Merck & Co. on Monday said it is voluntarily withdrawing the US indication for Keytruda (pembrolizumab) for the treatment of patients with metastatic small-cell lung cancer (SCLC) who experience disease progression on or after platinum-based chemotherapy and at least one other prior line of therapy. The decision comes after Merck released data in January last year from the confirmatory Phase III KEYNOTE-604 trial showing that while the anti-PD-1 therapy significantly improved progression-free survival (PFS), it missed the study's other dual primary endpoint of overall survival (OS).
Keytruda's accelerated approval in SCLC was granted in 2019 based on tumour response rate and durability of response data from specific cohorts of the KEYNOTE-158 and KEYNOTE-028 studies, with continued approval hinging on post-marketing data demonstrating superiority with respect to OS. KEYNOTE-604 involved 453 patients with previously untreated extensive-stage SCLC who were randomised to receive Keytruda or placebo, both in addition to standard chemotherapy.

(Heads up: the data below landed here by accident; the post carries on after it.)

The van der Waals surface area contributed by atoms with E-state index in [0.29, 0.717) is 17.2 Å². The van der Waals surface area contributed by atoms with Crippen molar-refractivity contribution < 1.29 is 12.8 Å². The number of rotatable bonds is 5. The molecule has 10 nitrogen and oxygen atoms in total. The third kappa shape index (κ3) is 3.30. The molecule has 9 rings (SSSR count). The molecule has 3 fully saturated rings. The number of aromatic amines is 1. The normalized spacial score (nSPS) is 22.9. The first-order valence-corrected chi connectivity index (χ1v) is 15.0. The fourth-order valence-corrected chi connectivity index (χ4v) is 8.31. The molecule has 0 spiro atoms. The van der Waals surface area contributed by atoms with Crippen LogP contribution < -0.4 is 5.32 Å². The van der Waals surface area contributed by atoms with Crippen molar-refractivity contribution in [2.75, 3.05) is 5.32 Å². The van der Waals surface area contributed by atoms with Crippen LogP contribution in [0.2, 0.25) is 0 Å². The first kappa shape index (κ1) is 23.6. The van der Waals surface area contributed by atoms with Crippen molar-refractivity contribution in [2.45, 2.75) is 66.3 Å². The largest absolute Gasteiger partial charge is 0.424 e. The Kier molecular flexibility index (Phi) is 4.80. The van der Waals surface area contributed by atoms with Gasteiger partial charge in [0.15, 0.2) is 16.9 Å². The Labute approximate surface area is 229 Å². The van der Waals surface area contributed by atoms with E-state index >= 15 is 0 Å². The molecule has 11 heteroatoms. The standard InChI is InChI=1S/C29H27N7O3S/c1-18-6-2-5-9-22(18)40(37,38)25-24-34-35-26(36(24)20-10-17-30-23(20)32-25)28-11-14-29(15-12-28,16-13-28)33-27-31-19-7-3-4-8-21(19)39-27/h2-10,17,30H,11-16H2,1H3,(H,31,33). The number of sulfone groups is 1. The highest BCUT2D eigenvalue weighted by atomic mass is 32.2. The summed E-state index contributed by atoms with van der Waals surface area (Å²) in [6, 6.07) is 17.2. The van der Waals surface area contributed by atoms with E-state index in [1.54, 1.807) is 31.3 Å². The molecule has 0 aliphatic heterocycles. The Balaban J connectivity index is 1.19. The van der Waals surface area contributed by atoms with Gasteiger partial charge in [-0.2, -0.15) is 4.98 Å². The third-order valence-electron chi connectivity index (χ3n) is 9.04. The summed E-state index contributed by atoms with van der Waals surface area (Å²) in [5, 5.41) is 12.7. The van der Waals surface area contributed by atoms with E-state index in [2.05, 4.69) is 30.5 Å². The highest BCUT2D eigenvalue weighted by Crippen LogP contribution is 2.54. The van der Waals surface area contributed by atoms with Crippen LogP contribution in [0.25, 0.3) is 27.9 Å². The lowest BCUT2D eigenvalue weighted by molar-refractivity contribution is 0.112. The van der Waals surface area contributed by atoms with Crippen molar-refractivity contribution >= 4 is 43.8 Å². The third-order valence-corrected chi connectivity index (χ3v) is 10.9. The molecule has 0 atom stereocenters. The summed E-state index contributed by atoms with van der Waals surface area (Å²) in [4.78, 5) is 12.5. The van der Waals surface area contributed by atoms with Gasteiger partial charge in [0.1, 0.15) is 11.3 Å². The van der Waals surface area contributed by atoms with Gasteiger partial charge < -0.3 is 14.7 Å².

At the time of the second interim analysis, which was the pre-specified final analysis for PFS, and was conducted at a median follow-up of 13.5 months, median PFS was 4.5 months for the Keytruda group, compared with 4.3 months for placebo. By the final analysis, at 21.6 months of median follow-up, Keytruda plus chemotherapy prolonged OS compared to placebo, with survival times of 10.8 months versus 9.7 months, respectively, but the significance threshold was not met.
According to Merck, its consultation with the FDA on this withdrawal is part of "an industry-wide evaluation of indications based on accelerated approvals that have not yet met their post-marketing requirements." The withdrawal follows a similar move in December when Bristol Myers Squibb pulled the SCLC indication for the PD-1 inhibitor Opdivo (nivolumab) in the US after confirmatory studies, including the Phase III CheckMate -331 trial, failed to meet their primary endpoints.
Other treatments currently approved by the FDA for SCLC include AstraZeneca's PD-L1 immunotherapy Imfinzi (durvalumab), which showed a significant survival benefit in the Phase III CASPIAN study when administered along with chemotherapy, but not when the anti-CTLA4 antibody tremelimumab was added to the regimen. Meanwhile, Roche's Tecentriq (atezolizumab), in combination with chemotherapy, was approved in 2019 for the first-line treatment of adults with extensive-stage SCLC based on the Phase III IMpower133 study, which showed that the PD-L1 inhibitor plus chemotherapy helped people live significantly longer compared to chemotherapy alone.
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